The ENBIS Challenge
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So what's the ENBIS Challenge?
No matter what the situation, getting value from real-world data almost always involves the use of software. Any two pieces of software are necessarily different, so the often-heard question "how does software A compare with software B?" can be tricky to address. Probably the only way to make progress towards an answer is to assess the relative utility of A and B in the context of a specific challenge, and in the hands of a specific user, and this realisation is part of the motivation for the ENBIS challenge, which will be issued annually. The other motivation for the challenge is (over time) to gain insights into which textbook approaches to analysis actually prove most useful in the context of real-world data arising from some specifically chosen context or problem domain.
How does it work?
Each year, ENBIS will issue a challenge a few months prior to our autumn conference. Anyone can offer a submission, and details on how to do this are below. All submissions will be reviewed by a panel of three adjudicators from ENBIS, who will jointly decide on which is the best overall.
Why should I bother?
Firstly, because it will be informative and fun. Secondly, (assuming the winner is domiciled in Europe) ENBIS will pay your travel costs, hotel costs and the fee to attend our autumn conference. The winner will also have a fifteen-minute slot in the conference agenda within which they can present their winning submission.
The 2011 ENBIS Challenge by JMP was entitled »Maximising Click Through Rates on Banner Adverts: Predictive Modeling in the On Line World«. The challenge consisted of attempting to increase advertising revenues to the portal by dynamically surfacing specific advertisements that particular types of people would find attractive and were more likely to click on. There was a body of observational data that described both the profile of a user and what free content they had viewed in the past, so the hope was that a useful model could be built that will predict the profile of a user from their viewing habits alone. If yes, then appropriate, personalised adverts could be displayed.
Those who undertook the challenge played the role of a statistical advisor that has been contracted by Content4U to undertake the required predictive modelling using the software of their choice. As is often the case, the consulting brief was a little loose, and, to make matters worse, the database admin who provided the data had just gone on holiday, and was not planning to return until after the deadline for the final presentation. So some informed guesses in terms of what exactly was the client trying to achieve were necessary in the process.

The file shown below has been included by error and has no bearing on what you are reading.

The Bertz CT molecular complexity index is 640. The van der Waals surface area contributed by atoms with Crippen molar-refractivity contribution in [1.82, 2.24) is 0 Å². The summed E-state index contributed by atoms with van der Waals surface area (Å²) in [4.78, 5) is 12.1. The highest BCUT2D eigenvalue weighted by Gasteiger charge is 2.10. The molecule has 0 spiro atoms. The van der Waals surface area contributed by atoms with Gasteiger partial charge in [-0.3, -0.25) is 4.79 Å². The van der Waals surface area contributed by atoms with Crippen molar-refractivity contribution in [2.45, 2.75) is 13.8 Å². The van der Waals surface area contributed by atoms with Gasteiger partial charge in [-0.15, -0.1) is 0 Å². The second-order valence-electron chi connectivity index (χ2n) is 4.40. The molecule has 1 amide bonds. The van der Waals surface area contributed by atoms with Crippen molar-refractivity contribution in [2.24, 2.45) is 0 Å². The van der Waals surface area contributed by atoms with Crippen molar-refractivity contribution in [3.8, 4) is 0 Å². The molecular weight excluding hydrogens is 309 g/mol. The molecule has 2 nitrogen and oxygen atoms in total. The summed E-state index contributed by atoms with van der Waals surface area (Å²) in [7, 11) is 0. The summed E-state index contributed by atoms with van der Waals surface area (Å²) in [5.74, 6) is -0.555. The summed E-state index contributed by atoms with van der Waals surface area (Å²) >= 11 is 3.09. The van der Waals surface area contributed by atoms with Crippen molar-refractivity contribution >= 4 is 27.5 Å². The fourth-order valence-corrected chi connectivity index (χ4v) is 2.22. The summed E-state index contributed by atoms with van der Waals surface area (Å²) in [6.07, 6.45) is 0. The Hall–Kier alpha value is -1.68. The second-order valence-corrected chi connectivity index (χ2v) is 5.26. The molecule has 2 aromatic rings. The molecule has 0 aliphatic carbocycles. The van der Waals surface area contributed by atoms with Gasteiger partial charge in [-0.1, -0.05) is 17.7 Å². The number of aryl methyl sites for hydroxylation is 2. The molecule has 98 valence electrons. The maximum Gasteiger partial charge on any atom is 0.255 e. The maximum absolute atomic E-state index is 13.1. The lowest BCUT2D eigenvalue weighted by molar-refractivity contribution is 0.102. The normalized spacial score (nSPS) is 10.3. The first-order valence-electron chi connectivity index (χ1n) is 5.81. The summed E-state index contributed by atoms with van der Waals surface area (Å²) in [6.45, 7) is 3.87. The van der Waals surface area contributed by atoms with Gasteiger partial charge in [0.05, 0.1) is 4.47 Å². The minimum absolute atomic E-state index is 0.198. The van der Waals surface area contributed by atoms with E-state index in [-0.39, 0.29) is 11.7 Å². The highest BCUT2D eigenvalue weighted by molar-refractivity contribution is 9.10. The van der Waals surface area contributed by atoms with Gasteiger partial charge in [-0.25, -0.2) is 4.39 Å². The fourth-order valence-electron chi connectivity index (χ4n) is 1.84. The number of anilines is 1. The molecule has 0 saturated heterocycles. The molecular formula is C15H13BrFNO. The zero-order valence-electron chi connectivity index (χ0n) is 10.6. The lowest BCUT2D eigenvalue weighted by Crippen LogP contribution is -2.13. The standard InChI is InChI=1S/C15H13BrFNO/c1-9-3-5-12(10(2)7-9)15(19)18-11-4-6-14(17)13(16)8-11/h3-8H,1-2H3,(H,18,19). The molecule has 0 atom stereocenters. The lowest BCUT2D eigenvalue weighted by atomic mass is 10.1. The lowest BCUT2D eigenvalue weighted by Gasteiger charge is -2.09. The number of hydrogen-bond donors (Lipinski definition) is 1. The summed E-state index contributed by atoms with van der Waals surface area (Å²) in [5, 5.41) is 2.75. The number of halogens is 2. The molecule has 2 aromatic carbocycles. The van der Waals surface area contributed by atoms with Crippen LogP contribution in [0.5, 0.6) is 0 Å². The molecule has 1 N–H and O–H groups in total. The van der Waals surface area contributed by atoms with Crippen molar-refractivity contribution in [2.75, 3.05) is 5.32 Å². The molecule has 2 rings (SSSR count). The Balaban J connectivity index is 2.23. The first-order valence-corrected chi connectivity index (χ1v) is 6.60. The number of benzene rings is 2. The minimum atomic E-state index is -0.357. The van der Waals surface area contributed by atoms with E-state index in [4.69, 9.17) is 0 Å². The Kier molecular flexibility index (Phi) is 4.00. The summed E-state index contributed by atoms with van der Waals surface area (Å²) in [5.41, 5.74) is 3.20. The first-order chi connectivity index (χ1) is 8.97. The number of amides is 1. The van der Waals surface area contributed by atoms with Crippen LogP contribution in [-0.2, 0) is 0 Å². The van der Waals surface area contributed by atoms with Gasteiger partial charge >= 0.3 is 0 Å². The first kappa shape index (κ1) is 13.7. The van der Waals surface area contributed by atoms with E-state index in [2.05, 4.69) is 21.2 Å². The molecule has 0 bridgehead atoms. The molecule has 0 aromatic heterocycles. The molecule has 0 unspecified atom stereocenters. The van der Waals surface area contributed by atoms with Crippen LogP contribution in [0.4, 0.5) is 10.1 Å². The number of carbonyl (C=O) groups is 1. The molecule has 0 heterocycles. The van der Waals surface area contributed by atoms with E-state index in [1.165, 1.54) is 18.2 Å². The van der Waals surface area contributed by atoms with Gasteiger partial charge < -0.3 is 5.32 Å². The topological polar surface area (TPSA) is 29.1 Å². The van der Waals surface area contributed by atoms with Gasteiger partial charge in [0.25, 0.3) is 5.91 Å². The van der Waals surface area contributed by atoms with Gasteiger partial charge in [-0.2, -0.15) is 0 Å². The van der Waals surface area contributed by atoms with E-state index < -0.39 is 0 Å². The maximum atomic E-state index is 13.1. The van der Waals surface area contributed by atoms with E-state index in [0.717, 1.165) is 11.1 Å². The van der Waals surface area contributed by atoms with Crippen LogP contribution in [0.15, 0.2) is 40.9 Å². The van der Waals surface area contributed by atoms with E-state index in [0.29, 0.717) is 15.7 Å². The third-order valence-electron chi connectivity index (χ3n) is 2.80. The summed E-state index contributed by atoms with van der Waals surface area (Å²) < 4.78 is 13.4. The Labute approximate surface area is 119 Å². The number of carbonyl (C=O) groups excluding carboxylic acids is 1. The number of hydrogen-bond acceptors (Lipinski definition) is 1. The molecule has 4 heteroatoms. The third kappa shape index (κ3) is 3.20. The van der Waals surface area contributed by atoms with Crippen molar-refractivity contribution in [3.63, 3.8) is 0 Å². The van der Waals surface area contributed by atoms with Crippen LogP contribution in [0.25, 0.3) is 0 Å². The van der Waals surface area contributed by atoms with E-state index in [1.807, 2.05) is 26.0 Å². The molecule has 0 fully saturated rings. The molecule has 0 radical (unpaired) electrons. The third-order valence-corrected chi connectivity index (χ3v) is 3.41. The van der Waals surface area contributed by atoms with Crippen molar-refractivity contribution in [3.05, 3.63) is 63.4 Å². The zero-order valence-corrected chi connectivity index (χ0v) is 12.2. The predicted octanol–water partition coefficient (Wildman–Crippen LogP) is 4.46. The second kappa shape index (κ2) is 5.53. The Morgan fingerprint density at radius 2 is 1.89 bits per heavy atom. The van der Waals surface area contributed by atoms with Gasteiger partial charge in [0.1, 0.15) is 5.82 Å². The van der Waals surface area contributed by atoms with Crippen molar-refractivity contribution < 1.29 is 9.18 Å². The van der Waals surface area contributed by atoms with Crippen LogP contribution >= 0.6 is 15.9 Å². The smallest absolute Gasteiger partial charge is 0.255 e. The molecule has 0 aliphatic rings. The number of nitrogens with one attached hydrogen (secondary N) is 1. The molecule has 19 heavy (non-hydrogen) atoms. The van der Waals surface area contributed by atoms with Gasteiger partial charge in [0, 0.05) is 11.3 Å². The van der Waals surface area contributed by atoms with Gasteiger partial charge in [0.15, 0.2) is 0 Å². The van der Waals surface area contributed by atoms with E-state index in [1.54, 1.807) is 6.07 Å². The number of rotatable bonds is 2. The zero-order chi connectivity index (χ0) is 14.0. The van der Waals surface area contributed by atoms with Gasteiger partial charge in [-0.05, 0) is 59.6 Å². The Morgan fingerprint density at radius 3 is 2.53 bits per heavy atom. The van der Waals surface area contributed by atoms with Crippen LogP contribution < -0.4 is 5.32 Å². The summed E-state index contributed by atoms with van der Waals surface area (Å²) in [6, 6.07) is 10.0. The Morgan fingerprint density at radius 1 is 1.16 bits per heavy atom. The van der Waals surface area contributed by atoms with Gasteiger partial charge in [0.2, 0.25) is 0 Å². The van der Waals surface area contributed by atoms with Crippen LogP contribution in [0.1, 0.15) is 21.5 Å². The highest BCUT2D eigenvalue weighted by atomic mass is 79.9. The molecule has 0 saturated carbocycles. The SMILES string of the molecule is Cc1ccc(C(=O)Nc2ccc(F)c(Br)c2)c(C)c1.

The winner of this Challenge was announced at ENBIS-12 in Ljubljana (Slovenia): Rainer Kempkes.
The 2010 ENBIS Challenge by JMP was about optimization, more specifically about maximizing profit when resources are limited.
Using a simulation of a complex, real-world situation (an LPCVD deposition step from semiconductor manufacturing), the challenge consisted of finding the best process recipe for three responses and nine factors. The hierarchical product structure and the way the responses are measured surfaced some interesting issues of data exploration and the design and analysis of an experiment. But the bigger challenge arose from the choice of a sequential experimental strategy that would allow for rapid learning and still leave some resources left over to run production and actually make money.
The simulator required JMP to run, but software other than JMP could also be used for analysis and design.
The winner of this Challenge was announced at ENBIS-11 in Coimbra (Portugal): Marion Chatfield of GlaxoSmithKline Services Unlimited.
The 2011 ENBIS Challenge
The Internet has afforded new ways to monetise products and services through its capability to address individual consumers and businesses directly and immediately. This year's ENBIS Challenge is about the application of predictive modeling, also known colloquially as ‘data mining’, to a specific on-line setting.
Although users are not charged for accessing this content, there is no ‘free lunch’, so money has to be made somehow. To do this, the portal places advertising within the free content, and charges the advertisers for the privilege: When a user selects a particular advert, they are transferred to the merchant’s site to learn more about the offer, and at the same time, the advertiser pays the portal for providing a lead. By increasing the click through rate to a merchant’s site the portal will make more money and will be able to finance or even expand its own services.
The challenge consists of attempting to increase advertising revenues to the portal by dynamically surfacing specific advertisements that particular types of people will find attractive and are more likely to click on. Find out more...
Developing Products and Services People Want To Buy: Visual Analytics for the Analysis of Marketing-Related Data; Accell Inc." . Find out more...
The 2010 ENBIS challenge was about optimizing an industrial process via experimental design using a simulator to get realistic process results from a chip-wafer process. Find out more...